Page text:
Lil Nas X's SNL Wardrobe Mishap Wasn't a Stunt

Lil Nas X's SNL Wardrobe Mishap Wasn't a Stunt

Lil Nas X is the king of cultural conversation — just look at how he flipped the world on its head when he gave the devil a lap dance in the video for "Montero (Call Me By Your Name)," a song from his forthcoming debut album. He does a lot of hilarious stuff on purpose because he knows it'll get people talking. But what he didn't do on purpose is make his pants split during his recent performance on Saturday Night Live.

Appearing on The Tonight Show Starring Jimmy Fallon recently, the rapper spoke with Fallon and special co-host Dave Grohl about the wardrobe incident that has become a major talking point of the SNL episode.

"I was pretty much just going down the pole, doing my little sexy dropdown, and boom — I feel air," he said. "I was like, there is definitely a breeze going on. I also felt, like, some popping still happening while I was down there. I was like, oh god. I was like, just please don't be on TV already. And SNL is actually live."

If that wasn't already bad enough, the nature of the performance made it worse. The performance was designed so that his backup dancers would get close and touch and tug on his clothing. Because of this, Lil Nas X needed a towel to make an exit from the stage, robbing him of the perfect close to the show.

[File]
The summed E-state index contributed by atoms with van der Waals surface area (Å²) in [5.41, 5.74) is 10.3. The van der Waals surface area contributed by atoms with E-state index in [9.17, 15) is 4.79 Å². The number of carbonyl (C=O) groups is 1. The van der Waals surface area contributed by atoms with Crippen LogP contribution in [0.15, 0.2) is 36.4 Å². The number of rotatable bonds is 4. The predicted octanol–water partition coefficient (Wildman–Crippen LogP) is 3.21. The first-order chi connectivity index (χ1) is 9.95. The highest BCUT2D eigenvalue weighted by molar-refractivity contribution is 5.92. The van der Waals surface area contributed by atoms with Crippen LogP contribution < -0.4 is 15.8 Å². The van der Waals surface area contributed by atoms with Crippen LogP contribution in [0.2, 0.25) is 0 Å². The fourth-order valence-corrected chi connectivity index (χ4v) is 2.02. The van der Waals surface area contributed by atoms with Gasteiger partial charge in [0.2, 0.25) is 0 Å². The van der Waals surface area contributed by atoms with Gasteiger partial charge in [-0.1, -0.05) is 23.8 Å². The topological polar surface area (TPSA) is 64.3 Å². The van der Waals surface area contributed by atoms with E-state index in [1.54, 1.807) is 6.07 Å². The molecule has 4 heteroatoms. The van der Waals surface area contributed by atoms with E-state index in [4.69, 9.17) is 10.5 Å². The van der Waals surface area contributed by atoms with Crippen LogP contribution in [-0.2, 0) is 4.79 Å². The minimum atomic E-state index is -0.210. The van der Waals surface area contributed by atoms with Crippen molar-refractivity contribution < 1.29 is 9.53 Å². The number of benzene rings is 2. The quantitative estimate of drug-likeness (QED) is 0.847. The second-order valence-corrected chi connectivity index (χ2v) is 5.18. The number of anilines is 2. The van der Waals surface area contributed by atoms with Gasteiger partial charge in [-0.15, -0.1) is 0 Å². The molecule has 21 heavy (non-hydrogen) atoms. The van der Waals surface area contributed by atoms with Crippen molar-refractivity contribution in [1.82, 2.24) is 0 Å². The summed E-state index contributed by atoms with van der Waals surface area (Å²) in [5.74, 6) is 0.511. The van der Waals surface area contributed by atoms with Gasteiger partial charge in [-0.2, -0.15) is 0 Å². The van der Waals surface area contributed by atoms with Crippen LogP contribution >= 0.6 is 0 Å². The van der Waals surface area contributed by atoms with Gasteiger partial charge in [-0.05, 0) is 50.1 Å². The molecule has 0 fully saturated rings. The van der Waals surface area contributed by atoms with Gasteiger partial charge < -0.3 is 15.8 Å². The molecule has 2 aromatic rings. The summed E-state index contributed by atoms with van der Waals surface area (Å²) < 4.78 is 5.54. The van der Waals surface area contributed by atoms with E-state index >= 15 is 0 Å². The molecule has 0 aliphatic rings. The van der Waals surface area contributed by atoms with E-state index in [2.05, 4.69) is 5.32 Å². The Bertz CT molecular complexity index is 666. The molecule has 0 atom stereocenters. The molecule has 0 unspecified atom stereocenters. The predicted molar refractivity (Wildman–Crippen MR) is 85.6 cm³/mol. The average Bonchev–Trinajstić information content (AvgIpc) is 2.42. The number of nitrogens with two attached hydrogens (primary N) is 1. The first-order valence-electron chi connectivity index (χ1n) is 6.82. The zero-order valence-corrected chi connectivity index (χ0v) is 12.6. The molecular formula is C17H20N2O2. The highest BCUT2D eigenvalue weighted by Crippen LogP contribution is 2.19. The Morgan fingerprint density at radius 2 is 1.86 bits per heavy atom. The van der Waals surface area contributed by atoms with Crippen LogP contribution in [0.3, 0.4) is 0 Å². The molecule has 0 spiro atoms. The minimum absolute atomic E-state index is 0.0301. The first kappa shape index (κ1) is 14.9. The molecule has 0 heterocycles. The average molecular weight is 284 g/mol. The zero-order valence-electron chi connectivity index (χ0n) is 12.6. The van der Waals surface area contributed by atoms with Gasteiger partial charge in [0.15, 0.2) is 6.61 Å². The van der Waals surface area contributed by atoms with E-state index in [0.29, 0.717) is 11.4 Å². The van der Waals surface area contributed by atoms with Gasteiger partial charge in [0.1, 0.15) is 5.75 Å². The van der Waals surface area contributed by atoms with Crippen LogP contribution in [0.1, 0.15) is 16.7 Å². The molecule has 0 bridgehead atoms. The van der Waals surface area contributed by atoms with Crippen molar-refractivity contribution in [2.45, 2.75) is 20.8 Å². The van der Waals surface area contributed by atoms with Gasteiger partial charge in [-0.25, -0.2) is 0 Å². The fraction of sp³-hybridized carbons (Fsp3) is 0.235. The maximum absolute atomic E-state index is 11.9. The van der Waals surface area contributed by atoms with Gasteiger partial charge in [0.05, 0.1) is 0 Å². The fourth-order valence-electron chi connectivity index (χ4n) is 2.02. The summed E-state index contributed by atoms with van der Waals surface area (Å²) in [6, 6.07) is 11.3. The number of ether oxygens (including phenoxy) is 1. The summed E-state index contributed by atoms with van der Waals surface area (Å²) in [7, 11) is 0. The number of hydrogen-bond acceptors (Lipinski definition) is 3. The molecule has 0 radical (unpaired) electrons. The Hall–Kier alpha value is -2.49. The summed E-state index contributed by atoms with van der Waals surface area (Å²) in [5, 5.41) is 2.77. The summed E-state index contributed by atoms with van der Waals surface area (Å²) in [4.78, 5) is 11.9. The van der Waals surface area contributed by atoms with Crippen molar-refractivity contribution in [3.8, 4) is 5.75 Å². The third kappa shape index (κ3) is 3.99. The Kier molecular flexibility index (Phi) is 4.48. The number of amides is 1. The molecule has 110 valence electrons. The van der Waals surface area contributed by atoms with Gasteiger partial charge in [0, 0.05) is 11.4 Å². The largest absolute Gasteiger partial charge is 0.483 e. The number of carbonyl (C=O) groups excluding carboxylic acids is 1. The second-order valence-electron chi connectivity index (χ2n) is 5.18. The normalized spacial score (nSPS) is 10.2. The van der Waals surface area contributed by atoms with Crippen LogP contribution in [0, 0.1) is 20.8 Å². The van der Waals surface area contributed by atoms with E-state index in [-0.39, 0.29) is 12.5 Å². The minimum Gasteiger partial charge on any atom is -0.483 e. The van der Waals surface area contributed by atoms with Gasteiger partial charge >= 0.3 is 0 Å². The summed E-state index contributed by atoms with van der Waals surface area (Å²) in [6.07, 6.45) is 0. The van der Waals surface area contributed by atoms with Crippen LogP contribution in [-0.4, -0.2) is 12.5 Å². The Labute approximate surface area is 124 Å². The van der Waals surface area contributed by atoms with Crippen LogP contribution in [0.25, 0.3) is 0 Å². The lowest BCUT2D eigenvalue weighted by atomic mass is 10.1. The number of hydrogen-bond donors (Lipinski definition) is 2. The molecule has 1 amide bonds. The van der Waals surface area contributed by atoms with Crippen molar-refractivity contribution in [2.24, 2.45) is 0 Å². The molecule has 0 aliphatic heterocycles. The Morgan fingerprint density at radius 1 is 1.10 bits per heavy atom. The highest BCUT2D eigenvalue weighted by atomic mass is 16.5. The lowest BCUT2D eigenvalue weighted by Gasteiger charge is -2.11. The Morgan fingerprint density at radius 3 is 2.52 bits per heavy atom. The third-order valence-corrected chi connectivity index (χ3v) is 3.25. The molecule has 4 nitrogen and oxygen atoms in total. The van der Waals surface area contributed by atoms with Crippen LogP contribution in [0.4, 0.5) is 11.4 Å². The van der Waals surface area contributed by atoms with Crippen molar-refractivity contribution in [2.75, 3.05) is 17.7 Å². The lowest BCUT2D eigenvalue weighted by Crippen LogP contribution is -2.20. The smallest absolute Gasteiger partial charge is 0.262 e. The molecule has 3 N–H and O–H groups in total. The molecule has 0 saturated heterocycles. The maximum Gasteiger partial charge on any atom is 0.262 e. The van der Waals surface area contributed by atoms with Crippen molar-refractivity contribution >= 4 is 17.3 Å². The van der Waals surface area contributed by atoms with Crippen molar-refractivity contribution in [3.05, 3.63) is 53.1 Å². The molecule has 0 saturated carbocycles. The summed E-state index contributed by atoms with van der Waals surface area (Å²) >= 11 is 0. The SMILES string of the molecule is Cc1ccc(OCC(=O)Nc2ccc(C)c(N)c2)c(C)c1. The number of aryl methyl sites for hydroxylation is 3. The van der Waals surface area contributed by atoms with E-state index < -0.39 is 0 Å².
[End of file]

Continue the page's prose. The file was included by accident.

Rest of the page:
Though he didn't finish it, Lil Nas X's performance was one that many won't forget. While he was on The Tonight Show, he showed off the dress rehearsal footage of the performance to show that what happened wasn't what was planned. He spoke after the video played with a message to the people at home. "I want everybody who thought it was a publicity stunt to see that," he said. "It was not. I would never, like, rip my pants in public on purpose."

Elsewhere in the conversation, Lil Nas X spoke about his forthcoming debut album which he says will be a coming-of-age story. Just recently, Lil Nas X released the video for "Sun Goes Down," another song from his new LP that focuses on the idea that his life turns out swell — no matter if it was bad while he was in school.

Photo via Getty/ Miikka Skaffari